Behavior Mullins (2002) Foundations of Social Psychology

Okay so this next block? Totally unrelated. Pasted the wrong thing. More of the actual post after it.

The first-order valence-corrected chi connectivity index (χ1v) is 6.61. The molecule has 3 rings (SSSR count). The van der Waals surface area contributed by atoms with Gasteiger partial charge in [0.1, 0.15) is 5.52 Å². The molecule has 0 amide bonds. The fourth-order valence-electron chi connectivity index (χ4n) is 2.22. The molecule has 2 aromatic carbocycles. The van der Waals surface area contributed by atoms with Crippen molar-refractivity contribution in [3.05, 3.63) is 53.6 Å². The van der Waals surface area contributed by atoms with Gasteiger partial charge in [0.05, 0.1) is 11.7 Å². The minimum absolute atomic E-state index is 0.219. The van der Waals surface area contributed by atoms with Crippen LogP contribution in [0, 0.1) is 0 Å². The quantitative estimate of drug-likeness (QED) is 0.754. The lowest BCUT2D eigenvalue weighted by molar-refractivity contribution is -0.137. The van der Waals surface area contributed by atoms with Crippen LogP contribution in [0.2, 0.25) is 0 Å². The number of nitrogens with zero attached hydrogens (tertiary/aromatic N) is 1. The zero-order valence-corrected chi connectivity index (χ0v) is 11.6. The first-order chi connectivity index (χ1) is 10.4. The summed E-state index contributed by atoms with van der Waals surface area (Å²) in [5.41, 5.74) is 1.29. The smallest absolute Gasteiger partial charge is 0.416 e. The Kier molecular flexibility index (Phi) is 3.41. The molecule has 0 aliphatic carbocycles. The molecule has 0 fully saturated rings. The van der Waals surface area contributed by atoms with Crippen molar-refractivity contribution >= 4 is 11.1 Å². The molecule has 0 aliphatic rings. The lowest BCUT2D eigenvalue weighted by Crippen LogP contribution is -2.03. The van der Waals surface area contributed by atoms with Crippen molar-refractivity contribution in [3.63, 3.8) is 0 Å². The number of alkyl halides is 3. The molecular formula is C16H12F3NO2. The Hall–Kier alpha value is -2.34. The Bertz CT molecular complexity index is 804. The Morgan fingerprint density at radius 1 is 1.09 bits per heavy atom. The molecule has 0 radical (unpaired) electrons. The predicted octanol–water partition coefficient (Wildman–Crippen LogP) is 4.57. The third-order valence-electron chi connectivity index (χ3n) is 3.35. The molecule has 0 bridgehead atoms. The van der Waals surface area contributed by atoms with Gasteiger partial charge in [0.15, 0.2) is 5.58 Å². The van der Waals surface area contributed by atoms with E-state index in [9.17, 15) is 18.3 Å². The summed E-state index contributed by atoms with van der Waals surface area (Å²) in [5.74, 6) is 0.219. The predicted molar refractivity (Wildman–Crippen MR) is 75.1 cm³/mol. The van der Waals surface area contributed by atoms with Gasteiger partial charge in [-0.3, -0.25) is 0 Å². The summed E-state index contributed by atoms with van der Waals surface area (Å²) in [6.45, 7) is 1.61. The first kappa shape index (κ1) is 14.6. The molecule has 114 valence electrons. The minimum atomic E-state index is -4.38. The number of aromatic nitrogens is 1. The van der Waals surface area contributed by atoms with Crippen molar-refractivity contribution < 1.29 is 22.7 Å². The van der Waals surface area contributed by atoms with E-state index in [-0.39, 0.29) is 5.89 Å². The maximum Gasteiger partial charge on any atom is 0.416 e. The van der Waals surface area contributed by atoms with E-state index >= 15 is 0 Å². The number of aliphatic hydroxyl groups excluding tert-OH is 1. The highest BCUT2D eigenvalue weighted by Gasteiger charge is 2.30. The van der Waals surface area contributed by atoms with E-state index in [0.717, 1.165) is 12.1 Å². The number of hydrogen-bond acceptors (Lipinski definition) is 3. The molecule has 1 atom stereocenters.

Jones and Gerard (1967)